- Cherry tomatoes
- Dwarf gladiolus
Flower Planters for Businesses
Plants for offices don’t need to remain indoors. Outdoor containers look excellent outside of businesses and help welcome visitors. Whether you choose showy blooms or simple filler plants, set the tone for your business with blooms like:
- Dusty miller
- Bee balm
- Morning glory
- Maltese cross
- Bleeding heart
- Hostas (miniature or dwarf)
- Sweet alyssum
- Daylily hybrids
- Sweet pea
- Evening primrose
Custom and DIY Flower Planters
If you’re the creative type, you probably don’t want to have the same planters as everybody else. And why should you, when you can create your own stunning planters! As long as you’re going through the effort of creating custom or DIY flower planters, make sure to choose thriller plants to complete the spectacular look.
Looking for some inspiration? Create planters out of unusual items, like:
- Buckets or pails
- Galvanized tub
- Old watering cans
- Wine barrel (cut in half)
- Old boot
- Car tire
Some of these planters may be too large to move inside when the weather changes, so consider your USDA growing zone when choosing the top garden container flowers for large summer containers.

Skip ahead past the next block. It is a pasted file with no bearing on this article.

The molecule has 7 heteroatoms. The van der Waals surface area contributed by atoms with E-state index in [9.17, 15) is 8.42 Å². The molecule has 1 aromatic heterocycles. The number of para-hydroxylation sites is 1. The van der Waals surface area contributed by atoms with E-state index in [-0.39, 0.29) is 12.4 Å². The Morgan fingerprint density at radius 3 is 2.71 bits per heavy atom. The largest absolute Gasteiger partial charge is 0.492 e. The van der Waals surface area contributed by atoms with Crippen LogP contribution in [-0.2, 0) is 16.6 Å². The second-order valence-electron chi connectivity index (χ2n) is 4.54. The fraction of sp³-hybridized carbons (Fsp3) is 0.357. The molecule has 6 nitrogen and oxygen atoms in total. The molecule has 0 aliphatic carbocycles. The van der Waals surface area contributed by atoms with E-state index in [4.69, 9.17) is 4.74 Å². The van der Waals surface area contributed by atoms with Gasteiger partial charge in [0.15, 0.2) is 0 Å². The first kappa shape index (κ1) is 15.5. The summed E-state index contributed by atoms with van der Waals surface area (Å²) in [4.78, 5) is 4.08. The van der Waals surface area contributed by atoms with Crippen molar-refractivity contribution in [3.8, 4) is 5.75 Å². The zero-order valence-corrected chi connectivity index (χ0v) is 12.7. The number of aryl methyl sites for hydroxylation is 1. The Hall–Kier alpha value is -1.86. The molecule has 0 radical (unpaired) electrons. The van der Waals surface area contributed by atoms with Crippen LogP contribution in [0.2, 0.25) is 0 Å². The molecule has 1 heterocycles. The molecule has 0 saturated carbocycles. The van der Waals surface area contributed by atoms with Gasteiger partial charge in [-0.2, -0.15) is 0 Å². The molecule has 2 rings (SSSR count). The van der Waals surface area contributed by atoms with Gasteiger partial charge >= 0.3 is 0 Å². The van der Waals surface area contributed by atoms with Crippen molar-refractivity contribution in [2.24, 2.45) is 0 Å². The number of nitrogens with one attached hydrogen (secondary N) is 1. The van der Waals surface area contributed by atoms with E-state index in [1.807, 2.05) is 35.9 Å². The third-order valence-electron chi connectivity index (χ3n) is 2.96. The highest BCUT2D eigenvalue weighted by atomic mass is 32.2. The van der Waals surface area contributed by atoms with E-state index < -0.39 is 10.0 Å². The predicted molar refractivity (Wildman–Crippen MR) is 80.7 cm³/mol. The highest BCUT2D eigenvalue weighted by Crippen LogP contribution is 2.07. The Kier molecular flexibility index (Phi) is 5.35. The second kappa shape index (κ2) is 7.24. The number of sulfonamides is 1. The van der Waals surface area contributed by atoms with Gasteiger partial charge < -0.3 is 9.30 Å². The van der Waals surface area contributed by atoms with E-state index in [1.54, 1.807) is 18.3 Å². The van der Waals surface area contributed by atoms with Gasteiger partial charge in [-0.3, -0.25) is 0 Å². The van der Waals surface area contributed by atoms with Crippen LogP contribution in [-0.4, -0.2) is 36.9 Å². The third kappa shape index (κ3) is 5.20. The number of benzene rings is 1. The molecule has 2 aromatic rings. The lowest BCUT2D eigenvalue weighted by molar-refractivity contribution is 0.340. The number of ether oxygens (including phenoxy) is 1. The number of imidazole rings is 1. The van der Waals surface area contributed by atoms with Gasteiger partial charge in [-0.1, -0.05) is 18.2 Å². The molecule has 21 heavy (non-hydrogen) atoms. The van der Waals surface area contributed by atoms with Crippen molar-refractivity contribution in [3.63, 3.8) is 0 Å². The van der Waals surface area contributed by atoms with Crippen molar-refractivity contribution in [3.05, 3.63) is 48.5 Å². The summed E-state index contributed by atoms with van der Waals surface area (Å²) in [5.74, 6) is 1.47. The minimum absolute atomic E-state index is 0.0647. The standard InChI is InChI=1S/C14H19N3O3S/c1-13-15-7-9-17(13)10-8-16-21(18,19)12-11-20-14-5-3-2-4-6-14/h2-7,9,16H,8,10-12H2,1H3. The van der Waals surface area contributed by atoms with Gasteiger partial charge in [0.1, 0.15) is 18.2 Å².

Low on floor space? Hanging pots help you bring greenery to new heights, whether you keep them indoors or use them in an outdoor container garden. Creeping, top-heavy, or pendulous flowers work best in hanging planters, so they can be enjoyed even from below.
While you can plant some flowers in hanging containers in summer or fall, spring is the most popular time to plant blooms in hanging pots. Make sure the container has holes in the bottom so excess water can flow out, preventing root rot.
Some of the best flowers for hanging baskets include:
- Lotus vine
- Sweet alyssum
- Million bells
Stone and Metal Tuscany Urns
Still haven’t found stunning summer pots in a style you love? Check out stone or metal Tuscany urns. These unique outdoor pots lend an elegant touch to the exterior of your home. In addition to metal and stone, you can find plastic, fiberglass, and concrete urns.
Urns look best when you plant them with a variety of perennial and annual blooms with different textures and forms.
Keep in mind that urns may not have drainage holes, so you should fill the bottom with filler material, like gravel or packing peanuts, to absorb excess moisture and save you from using potting soil that won’t be used by the plants.
How much filler should you use? You’ll only need about 8 inches of soil and 1 inch of extra space at the top of the urn for flowering annuals. Perennials and some larger annuals may need deeper soil, so pay attention to the recommended soil depth for the flowers you choose. Anything below that can be filler.
Thanks to their large size, urns are excellent for combining plants of varying sizes. Choose a tall, upright plant for the center of the urn as a primary focal point, plant short filler plants around that, and add cascading plants around the edges of the urn.
After you’ve enjoyed the blooms all summer long, discard expired annuals and transplant perennials to your primary garden. You can either move the urns to storage or fill them with willow branches or another unique display material through the winter.Shop All